The funniest pickleball game in the world
Pickleball has been getting a lot of notoriety because it fulfills so many of the needs and desires of our busy and complicated lives. It’s an oasis of exercise, enjoyment and socialization.
Besides being fun, why is Pickleball so popular? The rules are easy to learn. It’s low-impact, nonstop exercise — perfect for people of all ages. There is no boredom in Pickleball play. During rallies, the ball is struck once every one to three seconds, and the rallies might last as long as 20 to 35 hits. It can be played indoors, but our favorite locations are outdoors at some of our lovely parks.
The social aspect is high. Doubles is what’s mostly played. You partner up with folks you don’t know, and they become your friends. Those friends also become your opponents, so bonhomie is common, and in/out ball calls friendly and fair. And, when one is waiting to play, discussions of all kinds take place with those waiting with you. You get to know many people more deeply than one would normally expect in a competition sport.
Equipping oneself or family is not expensive: decent court shoes, a paddle (there are good secondhand and good, inexpensive composite ones for sale), and a hat. Nets can be found in locked boxes at the courts where we play. Lessons can be had from free to an hourly fee.
Southern Oregon Pickleball Association and our foundation, SOPF, came into being four years ago. We saw the need for places to play, indoors and outdoors, times to play, making instruction available, and diversifying the player population. We could not grow this sport with our existing demographic (average age 68 years).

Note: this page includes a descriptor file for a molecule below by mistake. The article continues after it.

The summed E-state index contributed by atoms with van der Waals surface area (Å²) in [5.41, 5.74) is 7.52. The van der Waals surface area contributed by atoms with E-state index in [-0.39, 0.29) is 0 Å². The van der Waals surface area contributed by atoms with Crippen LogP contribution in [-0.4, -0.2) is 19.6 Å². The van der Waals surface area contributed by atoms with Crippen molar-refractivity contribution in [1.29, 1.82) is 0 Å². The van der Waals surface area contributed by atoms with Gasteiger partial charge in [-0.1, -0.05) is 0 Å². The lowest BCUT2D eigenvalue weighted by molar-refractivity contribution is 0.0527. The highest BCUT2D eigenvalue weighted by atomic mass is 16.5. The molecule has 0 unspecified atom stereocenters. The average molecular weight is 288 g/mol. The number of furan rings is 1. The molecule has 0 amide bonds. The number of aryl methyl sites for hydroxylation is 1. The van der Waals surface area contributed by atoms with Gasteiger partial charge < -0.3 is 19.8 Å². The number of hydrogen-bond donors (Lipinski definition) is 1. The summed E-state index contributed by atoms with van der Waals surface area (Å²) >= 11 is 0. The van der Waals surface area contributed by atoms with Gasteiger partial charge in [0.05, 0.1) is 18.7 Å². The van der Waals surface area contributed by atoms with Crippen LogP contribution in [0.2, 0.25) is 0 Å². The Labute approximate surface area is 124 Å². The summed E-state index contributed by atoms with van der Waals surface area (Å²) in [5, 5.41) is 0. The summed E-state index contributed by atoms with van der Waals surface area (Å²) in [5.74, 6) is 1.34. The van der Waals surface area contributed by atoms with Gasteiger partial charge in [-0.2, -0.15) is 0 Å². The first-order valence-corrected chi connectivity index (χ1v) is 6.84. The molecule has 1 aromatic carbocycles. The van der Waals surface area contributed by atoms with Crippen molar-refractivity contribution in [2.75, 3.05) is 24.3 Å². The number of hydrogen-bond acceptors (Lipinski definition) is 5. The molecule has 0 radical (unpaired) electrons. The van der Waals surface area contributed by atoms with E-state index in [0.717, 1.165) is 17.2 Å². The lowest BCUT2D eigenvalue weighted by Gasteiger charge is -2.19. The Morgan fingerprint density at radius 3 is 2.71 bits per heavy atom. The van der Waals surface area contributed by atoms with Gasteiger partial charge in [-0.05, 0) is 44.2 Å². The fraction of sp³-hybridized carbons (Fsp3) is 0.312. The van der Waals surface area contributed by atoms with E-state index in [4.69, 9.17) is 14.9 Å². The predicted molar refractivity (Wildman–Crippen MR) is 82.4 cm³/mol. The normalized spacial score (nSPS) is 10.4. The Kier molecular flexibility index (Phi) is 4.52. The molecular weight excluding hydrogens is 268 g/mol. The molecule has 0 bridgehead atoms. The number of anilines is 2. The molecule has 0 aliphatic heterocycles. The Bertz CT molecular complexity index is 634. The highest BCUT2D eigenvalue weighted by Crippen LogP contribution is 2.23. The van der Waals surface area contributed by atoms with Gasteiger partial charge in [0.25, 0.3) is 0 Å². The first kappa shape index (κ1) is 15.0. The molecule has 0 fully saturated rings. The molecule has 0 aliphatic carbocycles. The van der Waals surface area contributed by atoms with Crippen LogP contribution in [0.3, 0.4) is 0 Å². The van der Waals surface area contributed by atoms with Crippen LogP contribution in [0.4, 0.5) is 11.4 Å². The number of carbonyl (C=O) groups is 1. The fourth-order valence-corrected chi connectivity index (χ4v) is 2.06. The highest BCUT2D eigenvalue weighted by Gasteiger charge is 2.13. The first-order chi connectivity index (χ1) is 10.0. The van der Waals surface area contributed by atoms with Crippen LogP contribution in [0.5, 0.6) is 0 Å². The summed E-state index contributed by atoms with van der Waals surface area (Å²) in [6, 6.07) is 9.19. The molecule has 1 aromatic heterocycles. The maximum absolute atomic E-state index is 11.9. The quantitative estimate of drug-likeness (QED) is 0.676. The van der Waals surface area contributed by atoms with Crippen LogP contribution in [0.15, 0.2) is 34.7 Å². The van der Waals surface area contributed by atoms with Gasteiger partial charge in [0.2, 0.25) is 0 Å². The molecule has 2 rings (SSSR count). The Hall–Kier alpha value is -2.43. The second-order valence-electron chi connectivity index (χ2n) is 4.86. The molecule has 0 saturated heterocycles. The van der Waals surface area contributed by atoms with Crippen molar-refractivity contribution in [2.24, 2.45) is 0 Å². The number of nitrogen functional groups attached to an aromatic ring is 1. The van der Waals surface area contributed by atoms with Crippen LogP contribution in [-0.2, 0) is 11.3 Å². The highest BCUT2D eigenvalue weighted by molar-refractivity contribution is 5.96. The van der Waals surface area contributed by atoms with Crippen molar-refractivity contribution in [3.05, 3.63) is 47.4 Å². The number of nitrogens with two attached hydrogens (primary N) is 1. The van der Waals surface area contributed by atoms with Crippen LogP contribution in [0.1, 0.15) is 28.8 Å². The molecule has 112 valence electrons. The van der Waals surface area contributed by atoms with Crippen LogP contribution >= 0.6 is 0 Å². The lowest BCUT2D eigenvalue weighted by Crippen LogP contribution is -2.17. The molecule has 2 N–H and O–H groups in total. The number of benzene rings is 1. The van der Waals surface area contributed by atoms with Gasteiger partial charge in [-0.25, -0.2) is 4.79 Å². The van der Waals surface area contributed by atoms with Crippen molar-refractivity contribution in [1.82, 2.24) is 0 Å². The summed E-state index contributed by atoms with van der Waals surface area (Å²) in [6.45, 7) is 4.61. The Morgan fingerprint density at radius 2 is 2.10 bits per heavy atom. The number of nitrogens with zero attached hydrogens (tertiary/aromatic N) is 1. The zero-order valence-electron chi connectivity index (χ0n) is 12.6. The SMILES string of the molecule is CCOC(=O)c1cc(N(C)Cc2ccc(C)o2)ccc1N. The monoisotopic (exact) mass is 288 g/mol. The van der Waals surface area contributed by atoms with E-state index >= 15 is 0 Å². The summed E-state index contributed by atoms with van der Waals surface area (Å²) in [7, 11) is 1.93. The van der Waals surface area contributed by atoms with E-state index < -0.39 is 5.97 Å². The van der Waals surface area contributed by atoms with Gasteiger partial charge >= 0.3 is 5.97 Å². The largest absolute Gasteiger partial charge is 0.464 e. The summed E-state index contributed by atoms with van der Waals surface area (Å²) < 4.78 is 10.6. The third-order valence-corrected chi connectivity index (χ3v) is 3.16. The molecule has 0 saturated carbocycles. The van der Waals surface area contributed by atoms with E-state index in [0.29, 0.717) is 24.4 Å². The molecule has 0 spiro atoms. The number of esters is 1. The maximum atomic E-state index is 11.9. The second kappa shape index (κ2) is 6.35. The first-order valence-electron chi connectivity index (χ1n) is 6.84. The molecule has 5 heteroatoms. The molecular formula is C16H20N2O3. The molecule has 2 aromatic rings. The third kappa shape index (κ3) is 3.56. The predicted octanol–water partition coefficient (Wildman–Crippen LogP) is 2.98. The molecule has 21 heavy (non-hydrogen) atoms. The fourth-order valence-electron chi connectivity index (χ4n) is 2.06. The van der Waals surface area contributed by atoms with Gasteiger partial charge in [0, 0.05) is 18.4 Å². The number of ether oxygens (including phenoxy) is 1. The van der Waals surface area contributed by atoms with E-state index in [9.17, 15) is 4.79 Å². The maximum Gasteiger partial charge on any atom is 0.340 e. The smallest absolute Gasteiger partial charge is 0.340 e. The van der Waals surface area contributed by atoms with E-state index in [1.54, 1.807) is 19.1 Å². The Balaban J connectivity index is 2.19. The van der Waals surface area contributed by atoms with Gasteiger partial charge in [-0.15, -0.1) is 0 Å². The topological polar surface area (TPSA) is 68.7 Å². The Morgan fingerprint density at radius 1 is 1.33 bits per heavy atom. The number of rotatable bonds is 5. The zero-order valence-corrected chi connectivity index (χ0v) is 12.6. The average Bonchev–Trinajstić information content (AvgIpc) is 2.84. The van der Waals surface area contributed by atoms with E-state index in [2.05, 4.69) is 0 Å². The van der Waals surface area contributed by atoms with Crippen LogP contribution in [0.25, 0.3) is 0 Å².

One of SOPA’s visions is to get youngsters on board, get pickleball into middle and high schools, and have the schools offer it as a varsity sport. One of our volunteers has started Youth Involved In Pickleball Play. YIIPP volunteers will be approaching schools and organizations for participants and sponsors to ensure no child will be left on the sidelines because they cannot afford a paddle, good court shoes and balls. YIIPP will also provide instruction.
Teaching the youngsters has other growth benefits. The parents bring their kids to pickleball, see how fun it is, and will want to join in. Because pickleball is a tiered sport, that is to say, one is ranked according to ability, age is not a factor; we see grandparents playing with their grandkids (me included). I can’t imagine seeing three generations playing a competitive game of soccer, baseball, football or volleyball.
One of our player sources has been the Osher Lifelong Learning Institute. In 2018, I was talking with a friend, and she began telling me about OLLI. What flashed into my mind was our own Southern Oregon University-based OLLI. She thought it would be a good idea if we taught pickleball there. I applied, and we began teaching.
After a long COVID hiatus, this fall semester will be our fourth time teaching. We instruct 1.5 hours per day for 5 days, normally teaching 16 folks with four instructors. We have had a great relationship with the OLLI players — so much so that after instruction, they join our player ranks all over the valley and become SOPA members.
We have assisted people from Grants Pass and Klamath Falls in starting their own clubs. We’ve taught at Ashland YMCA summer camps, at the middle school level in Talent, at SOU, at the V.A. in White City, and at Lithia Park every Wednesday morning.
We have received permission to use and teach at the North Medford High tennis/pickleball courts. One of our directors has gotten permission for Medford Parks & Recreation to build 12 dedicated courts at Fichtner-Mainwaring Park and is in the process of raising $350,000 to pay for its construction.
We’ve line painted 10 courts in Ashland, Medford, Jacksonville and Central Point. SOPA and SOPF have donated nets to Lithia Park, Chuck Roberts Park in Talent, Pheasant Meadows in Jacksonville, Don Jones Park in Central Point, and Fichtner-Mainwaring Park.
In June, SOPA’s knock-it-out-of-the-park event was our fourth sponsored tournament where two of our directors headed up an impressive three-day competition that attracted over 300 participants and earned SOPA/SOPF a good start toward the construction money needed for the 12 dedicated courts and over $1,200 in donations for local fire relief funds.
On our website, www.sopickle.com, you will find the names and contact info of our local instructors.
Jack Methot is president of the Southern Oregon Pickleball Association.